Since the mid 1990’s I have either politely smiled or viciously walked out of agency meetings with the hump after hearing those fateful words – “its good for your exposure”, “we are a very powerful brand and it would help your career”, “I need to use your studio to test with a well known make up / fashion brand / record label / virgin airlines” or my personal favourite – “next time we need someone like you, we will be sure to call you back and pay you”.
Please forgive the tone of this little rant as I must admit recently I haven’t had to hear this from anyone, nor have I had to get the hump with anyone asking me to fix a problem or find a solution for their own company’s issues, large or small. Maybe it is because I have learned from making such mistakes and the value of the word “No”. I have also stopped agreeing to work with habitual testing companies or those who have excellent ideas on paper yet don’t have the acumen to carry them out. I suppose I have gained enough trust from those who I have worked with recently, however, it is still something that plays on my mind when I am asked (at least once a week) by graduates, people who have recently gone freelance or those who have been looking into attracting new clients.
Working for free, albeit an oxymoron is one of those assumptions that all creative agencies, screen companies, and now Supermarkets feel quite comfortable with. A rather well known Screen Agency insists that any intern be working without wage for over a year before they be considered for a base level intern on any feature film shot in their county. Only to have their name on the credit roll as their way of payment. Could this be due to the past decade of the people listed above falling for the lies and confidence tricks that belie so many young and talented people?
With my experience of working for such super-rich clients, they often employ agencies such as TBWA, McCann or much larger international companies to come up with cultivating a plan of how they can increase attraction and develop a long list of stills images, motion picture or a three dimensional items for any publicity and promotion. Anyone knows that. They act as a buffer and make it easier to get paid, in essence, this is often the point in which the house of cards begins to collapse. The long list of talent then gets the call and the money gets filtered through once the job is done. Dissemination of income is a blessed job if given to the right people. But do we have those kinds of people in this sector? Stand up and be counted, stand up and be recognised for you are angels amongst us all.
Artists and designers, photographers and videographers are still quite often seen as Firemen, they leap into action when the call comes through, they make your problems go away, they often tidy up after themselves and like Firemen, they are often thought to have a second job to fill in the income gaps between “playing with cameras and pencils”. Quite wrong, quite wrong indeed.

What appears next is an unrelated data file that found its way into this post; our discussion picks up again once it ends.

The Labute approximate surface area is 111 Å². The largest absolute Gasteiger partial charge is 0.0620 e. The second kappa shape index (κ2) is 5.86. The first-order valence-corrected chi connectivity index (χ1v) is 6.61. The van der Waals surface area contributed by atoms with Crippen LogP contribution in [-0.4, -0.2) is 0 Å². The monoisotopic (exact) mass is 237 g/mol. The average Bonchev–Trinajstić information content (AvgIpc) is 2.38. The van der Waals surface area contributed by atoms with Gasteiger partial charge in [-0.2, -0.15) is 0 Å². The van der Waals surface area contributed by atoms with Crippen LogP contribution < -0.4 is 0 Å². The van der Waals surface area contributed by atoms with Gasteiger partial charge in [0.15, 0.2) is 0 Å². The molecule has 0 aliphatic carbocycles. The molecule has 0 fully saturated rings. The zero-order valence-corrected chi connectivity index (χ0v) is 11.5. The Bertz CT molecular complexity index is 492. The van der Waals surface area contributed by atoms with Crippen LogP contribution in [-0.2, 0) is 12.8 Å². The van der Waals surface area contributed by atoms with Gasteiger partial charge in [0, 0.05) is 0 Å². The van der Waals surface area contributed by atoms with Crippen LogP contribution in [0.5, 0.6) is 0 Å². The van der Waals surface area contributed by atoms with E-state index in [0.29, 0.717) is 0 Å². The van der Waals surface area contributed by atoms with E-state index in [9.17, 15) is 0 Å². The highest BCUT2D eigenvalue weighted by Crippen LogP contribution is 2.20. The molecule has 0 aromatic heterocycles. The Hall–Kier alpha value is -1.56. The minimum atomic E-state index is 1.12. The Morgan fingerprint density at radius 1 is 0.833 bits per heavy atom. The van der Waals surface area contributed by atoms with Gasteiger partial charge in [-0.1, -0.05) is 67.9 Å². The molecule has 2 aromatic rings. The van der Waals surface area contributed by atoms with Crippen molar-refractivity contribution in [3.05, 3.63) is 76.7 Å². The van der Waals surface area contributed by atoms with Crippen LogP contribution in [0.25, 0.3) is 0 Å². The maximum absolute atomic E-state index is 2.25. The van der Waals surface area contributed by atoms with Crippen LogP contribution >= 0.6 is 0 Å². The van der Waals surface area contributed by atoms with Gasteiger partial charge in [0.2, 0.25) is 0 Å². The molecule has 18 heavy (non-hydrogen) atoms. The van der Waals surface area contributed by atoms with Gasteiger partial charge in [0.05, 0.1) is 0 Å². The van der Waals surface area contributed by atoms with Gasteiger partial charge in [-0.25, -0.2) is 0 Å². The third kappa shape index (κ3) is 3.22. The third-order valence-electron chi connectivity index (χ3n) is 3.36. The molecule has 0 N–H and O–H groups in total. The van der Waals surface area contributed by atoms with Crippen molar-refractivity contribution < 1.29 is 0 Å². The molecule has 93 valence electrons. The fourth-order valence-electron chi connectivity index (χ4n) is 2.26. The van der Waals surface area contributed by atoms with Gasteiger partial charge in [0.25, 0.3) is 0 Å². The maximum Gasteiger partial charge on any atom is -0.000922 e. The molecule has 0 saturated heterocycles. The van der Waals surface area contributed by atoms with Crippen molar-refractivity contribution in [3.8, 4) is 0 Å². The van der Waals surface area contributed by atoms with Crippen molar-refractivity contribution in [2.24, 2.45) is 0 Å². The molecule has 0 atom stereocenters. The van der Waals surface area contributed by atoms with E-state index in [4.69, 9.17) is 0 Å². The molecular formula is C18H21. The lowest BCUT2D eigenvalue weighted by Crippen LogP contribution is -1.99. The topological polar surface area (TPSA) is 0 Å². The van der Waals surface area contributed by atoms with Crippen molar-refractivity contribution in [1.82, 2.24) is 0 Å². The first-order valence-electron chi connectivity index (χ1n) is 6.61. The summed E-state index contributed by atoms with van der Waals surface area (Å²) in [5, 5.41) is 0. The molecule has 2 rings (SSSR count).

It is for many a job, just like any other. Just like a Plumber, a Meteorologist, a Taylor, a Chef, a Barber. They come in all shapes and sizes, ages, genders and colours. And they all need paying for the work they do for you.
On reading this little cutting – from where and when I cannot say, the uncertainty of this being factual is as anything found on Twitter et al, sketchy at best, however I would not be at all surprised to hear this was indeed a legitimate newspaper column.
I would suggest that Ronnie or Claude be ready for a week or two of eloquent abuse.
First of all, the employee issues that Camden branch of Sainsbury’s is experiencing appears to be near cataclysmic and some would take from this advert that they employ nothing but sociopaths. Asking someone to create an oasis of calm for their unhappy staff is not anyone’s problem but Sainsbury’s. Or have I missed the point? As a leading UK retailer, one would trust it would spend time (and money) creating a comfortable and happy place for their staff to work – as investing in people has been at the forefront of their mission since 1998. According to their website.
So to ask a member of the west London creative community to design an interior for no wage and not for the eyes of anyone but their highly stressed staff that require a realm of relaxation is a reflection on how it supports the immediate community and the arts.
Maybe next time you visit a Sainsbury’s you should ask for a weeks worth of groceries and say “I will not be paying for these today, but I will be blogging about the juiciness of your Cantaloupes and crustiness of your baguettes in the morning, pinky promise. Thanks.”
Pithy – yes. but it does grind a little that this was a) agreed on, and b) published.
Alternatively, I suppose any artists or interior designer currently between jobs could do with the Nectar points. How many would one get for painting a chair a lovely calming pantone green 363?